Finally, then, the findings of the IFS report are addressed. I think saying the programme’ is ‘three years’ (by including recruitment) is a bit strange. Initially there were some thoughts that previous calculations did not take into account the fact that an TF or SD trainee would immediately teach in the first year, but on page 19 it is clear this has been accounted for.
Of course it is true that TF trainees do more than just PGCE and QTS, namely ‘leadership’, and that within the teachers that stay do so effectively, but I’m not sure if that is the core aim of such a programme.
The second point regarding recruitment costs seems fair, but needs to be said that TF asks schools for a recruitment fee as well. SD fees were also taken into but are much lower. I don’t think HEI fees were included but would expect that they would be lower as well, as universities can make use of extensive PR departments any way. Overall, though this might lower the total cost (see later on).
Another point made concerned the donations.
It is correct to say this is ‘not cost for the taxpayer’ of course, although it does make sense to look at all costs to evaluate the ‘value for money’. After all, if we would state that TF produces better outcomes then this might be caused by more money being pumped into their trainees.Looking again at the net funding:
It is sensible to ask what of that *is* public and what is not. Looking at those direct grants from the NCTL we can look at the year reports and conclude that Teach First received around £ 40 million in 2014-2015 to cater for 1685 trainees which is around 24k per trainee (actually, the 13-14 data was £ 34 million against 1426, about similar).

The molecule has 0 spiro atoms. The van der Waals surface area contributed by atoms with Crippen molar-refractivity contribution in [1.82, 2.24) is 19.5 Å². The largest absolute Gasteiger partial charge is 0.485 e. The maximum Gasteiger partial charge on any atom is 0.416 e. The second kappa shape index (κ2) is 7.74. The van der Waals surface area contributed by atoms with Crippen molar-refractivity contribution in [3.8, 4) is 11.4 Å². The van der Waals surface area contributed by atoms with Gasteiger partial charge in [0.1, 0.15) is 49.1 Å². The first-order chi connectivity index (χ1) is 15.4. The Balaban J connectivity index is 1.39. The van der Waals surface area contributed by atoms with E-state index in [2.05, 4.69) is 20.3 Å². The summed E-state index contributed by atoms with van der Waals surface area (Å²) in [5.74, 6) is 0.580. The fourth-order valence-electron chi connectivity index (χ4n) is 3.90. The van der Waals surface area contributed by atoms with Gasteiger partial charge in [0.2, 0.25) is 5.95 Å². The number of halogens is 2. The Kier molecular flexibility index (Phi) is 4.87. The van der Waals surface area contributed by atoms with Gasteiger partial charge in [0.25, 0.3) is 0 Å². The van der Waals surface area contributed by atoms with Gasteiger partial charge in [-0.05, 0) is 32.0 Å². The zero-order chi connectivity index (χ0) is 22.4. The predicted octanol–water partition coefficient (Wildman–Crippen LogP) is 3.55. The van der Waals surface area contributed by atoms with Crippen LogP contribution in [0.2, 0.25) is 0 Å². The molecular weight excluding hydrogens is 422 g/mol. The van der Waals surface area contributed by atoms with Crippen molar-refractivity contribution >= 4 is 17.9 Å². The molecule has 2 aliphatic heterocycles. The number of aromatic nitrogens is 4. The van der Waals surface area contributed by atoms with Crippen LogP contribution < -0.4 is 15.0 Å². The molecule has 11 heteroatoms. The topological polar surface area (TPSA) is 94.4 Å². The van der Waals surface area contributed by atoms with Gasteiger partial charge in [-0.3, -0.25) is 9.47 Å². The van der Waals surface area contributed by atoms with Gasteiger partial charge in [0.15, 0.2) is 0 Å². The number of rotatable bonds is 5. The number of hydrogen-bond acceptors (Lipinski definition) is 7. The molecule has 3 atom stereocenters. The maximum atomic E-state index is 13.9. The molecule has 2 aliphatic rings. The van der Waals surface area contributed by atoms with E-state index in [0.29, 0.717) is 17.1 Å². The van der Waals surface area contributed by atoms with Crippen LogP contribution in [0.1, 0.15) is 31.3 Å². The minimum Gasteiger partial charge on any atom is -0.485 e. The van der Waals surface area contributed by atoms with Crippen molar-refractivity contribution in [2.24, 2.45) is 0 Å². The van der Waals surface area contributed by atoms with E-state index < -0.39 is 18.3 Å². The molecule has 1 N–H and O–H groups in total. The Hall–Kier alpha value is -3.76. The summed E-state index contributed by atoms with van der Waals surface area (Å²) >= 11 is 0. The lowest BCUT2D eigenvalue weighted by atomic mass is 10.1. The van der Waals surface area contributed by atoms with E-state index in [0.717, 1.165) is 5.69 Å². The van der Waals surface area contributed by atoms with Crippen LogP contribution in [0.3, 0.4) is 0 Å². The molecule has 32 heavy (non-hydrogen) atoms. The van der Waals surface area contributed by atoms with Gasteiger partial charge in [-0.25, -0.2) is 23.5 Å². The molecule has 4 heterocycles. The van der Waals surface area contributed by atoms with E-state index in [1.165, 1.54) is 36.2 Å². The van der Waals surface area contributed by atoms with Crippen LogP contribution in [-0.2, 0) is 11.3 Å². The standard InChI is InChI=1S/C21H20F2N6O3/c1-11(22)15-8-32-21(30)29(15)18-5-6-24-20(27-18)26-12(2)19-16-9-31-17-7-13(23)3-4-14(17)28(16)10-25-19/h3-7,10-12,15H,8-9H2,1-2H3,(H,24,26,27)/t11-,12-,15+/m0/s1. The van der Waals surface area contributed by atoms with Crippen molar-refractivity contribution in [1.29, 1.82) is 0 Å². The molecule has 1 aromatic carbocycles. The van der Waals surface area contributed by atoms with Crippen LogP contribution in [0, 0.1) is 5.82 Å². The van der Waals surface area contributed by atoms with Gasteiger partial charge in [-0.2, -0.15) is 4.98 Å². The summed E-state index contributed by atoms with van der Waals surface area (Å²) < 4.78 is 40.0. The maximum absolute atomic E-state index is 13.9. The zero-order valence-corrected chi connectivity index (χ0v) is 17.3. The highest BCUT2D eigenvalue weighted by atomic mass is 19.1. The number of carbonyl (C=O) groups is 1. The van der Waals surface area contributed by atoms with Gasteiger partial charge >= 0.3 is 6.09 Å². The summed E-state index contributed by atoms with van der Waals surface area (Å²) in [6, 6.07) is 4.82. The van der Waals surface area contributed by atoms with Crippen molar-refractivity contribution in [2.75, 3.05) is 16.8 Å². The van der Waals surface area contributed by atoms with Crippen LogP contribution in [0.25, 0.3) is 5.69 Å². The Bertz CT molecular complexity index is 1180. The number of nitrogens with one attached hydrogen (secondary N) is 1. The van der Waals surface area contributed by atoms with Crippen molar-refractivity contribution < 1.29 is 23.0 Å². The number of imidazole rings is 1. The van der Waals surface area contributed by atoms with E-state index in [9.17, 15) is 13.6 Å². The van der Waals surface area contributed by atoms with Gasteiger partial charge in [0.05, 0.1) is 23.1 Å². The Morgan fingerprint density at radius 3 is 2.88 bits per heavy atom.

If we now also take into the direct costs to school, the upfront recruitment fee of 4k then it seems that the ‘voluntary contribution per trainee’ is rather low. Of course what is difficult is to unpick what money is actually used internally for what, so let’s also look at the total income of Teach First for 13-14 and 14-15 respectively (this is the 2014-2015 year report for Teach First):
Simply dividing the total ‘Corporate, trusts and other contributions’ by the total number of new trainees per year yields an amount of £4400-£4800. Of course not all of that might go towards training. According to the online appendices to the first report voluntary contributions for Teach First are £ 1200. Off-setting all of this against aforementioned costs they make a difference but even if we would subtract all the donations and recruitment fees, the costs stay high. I would even say it’s a bit disingenuous to focus attention on these cost types, as it suggests the work is poor (although readily cited in places where the outcome seems more favourable). The cost must be discussed, not downplayed. The last point of the Teach First press release concerns the bursaries. This, of course, is a valid point from the viewpoint of the student. I think the absurdly high costs of the bursary programmes certainly need to be taken into account. But these bursaries are not ‘cost of the programme’ rather a stimulus for individuals. I think that money can be better spent to attract teachers.
The press release finishes with:
It is interesting that Teach First uses ‘four years’ because as mentioned previously the IFS reports seems to indicate that it has changed after 5 years. The last point is a variation of incorrect reporting mentioned previously, namely that schools mentioned the benefit; they didn’t they were subject specialist and ITT coordinators in the schools gave a different picture. In an older blog I already criticised the emphasis on ‘value of benefit’ in the 2014 report.
After reading all these sources I would say:
I think Teach First is a valuable route into teaching with passionate leadership and alumni ambassadors (important: criticising cost is not criticising individuals), but it is important to evaluate the overall cost of such a programme (per trainee). Certainly in a time where both provider-led teacher training and school direct programmes have to train with vastly smaller amounts of money (for example 9k for HEI but they normally pay part of this to schools for mentoring), it is realistic to look at ‘added value’ for education. Maybe that is ‘leadership’. Maybe that’s ‘helping the disadvantaged’. But even if we think those need to be addressed it doesn’t help if retention is low and teachers end up in better schools. Rather than say ‘not a fair comparison’ it would be best to address these aspects head on.